Home Education Banking Systems in Sub-Saharan Africa: An Overview

Banking Systems in Sub-Saharan Africa: An Overview

by Paul Petersen

This paper examines recent developments in financial deepening in sub-Saharan Africa. Using a variety of data, we show that African banking systems are underdeveloped but stable. African banks are well capitalized and over liquid, but they lend less to the private sector than banks in developing countries outside Africa. Firms and households are less likely to use financial services in Africa than in other developing countries. However, a broad process of financial deepening has taken place over the past decade to the benefit of African private sectors.

See also: Banking Recruitment in Africa

Banking systems have expanded across Africa over the past decade. Still dominated by state-owned banks and subject to restrictive regulation in the 1980s, African financial systems have been transformed by a wave of financial liberalization, regulatory and institutional improvements, and globalization. Today, most countries have more developed and stable financial systems, although challenges remain, such as concentration, limited competition, high costs, short maturities, and limited inclusion. This article describes this deepening process and provides an update on the current state of banking systems in SSA.

In studying financial systems in Africa, one must take into account the existence of considerable disparities within the region. On the one hand, Africa has a very large number of banks. On the one hand, South Africa and Mauritius have relatively well-developed banking systems and capital markets; on the other hand, smaller and poorer countries such as the Central African Republic and South Sudan have poorly developed banking systems that offer only the most rudimentary financial services and have few or no non-bank financial institutions or capital markets. Despite these disparities, however, there are four specific factors that have hindered banking development in Africa relative to other developing regions. Most of these factors apply to many, if not all, African economies (Honohan and Beck, 2007; Beck et al., 2011).

Economies of scale

First, the small size of many economies does not allow financial service providers to take advantage of economies of scale. Clients wishing to conduct small transactions, including working- and middle-class households and small businesses, are therefore excluded from mainstream financial services. The widely dispersed populations in many African countries further limit the effective size of the market. The provision of financial services outside urban centers is rarely profitable under traditional business models of banking systems.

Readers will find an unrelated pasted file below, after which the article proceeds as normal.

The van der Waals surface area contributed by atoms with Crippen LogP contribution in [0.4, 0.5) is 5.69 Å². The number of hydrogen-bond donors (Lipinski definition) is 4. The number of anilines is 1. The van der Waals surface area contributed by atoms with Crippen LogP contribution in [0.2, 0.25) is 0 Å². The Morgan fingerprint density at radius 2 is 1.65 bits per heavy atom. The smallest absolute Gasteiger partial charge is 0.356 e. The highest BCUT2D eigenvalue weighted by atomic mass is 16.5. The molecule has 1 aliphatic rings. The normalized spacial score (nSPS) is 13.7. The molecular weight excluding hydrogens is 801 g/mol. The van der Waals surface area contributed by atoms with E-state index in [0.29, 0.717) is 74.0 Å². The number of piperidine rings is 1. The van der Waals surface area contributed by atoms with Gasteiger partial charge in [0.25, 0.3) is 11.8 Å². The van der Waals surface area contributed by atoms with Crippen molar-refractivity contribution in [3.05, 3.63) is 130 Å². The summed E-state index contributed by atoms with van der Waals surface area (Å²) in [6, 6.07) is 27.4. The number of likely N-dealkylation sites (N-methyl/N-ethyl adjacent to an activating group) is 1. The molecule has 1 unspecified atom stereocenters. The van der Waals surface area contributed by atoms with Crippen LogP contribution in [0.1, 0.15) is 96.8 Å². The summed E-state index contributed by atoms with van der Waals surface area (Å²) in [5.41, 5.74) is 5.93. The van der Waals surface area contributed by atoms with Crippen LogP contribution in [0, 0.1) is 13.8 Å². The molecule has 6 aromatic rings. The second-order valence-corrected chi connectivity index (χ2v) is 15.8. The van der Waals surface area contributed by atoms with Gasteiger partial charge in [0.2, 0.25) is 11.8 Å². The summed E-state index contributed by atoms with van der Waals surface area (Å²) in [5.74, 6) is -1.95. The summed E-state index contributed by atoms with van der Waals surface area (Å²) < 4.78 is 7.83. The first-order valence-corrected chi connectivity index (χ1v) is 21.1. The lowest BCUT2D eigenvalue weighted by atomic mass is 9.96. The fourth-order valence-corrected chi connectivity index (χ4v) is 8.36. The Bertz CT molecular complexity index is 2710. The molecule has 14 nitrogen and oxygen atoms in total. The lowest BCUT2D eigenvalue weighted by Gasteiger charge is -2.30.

Second, a large number of economic agents operate in the informal sector and lack the formal documentation required for financial transactions, which increases costs and risks for financial institutions and therefore excludes a large portion of the population from mainstream financial services. Third, volatility-both at the individual level, related to fluctuations in the income flows of many microenterprises and households, and at the aggregate level, related to the dependence of many African economies on commodity exports-further increases costs and risks for financial service providers. Finally, governance problems continue to weaken many private and public institutions across the continent, affecting not only market-based service delivery, but also attempts at reform and state intervention to address market failures.

These factors have hindered the development of banking systems in Africa and reinforced the need for innovative solutions. Technology can reduce transaction costs and risks, enabling small transactions and making more households and businesses economically viable. The introduction of innovative products and delivery methods can alleviate the constraints mentioned above. It is crucial that these interventions and policy reforms work on both the supply and demand sides.

Final thoughts

Although there is a large literature on the positive effects of financial deepening on economic development, including in Africa (see Levine, 2005, for an overview; Rousseau and d’Onofrio, 2013, for evidence on Africa, but also Barnebeck et al., 2012, for a more critical view), the recent crisis in the developed world has cast doubt on the relationship between finance and growth (Arcand et al., 2012). The consumer credit boom in the United States and several European countries, fueled by a liquidity glut combined with global macroeconomic imbalances, regulatory neglect, and a sense that “this time it’s different,” led to the global financial crisis. If there is one lesson that African banking systems can learn from the crisis, it is that the benefits of financial deepening can only be conducive to growth in a stable macroeconomic environment and if appropriate safeguards are in place, both in terms of external regulation and supervision and internal bank governance. Despite the recent negative experience of countries with the deepest financial sectors, banking systems in Africa can and should play a key role in the region’s economic development.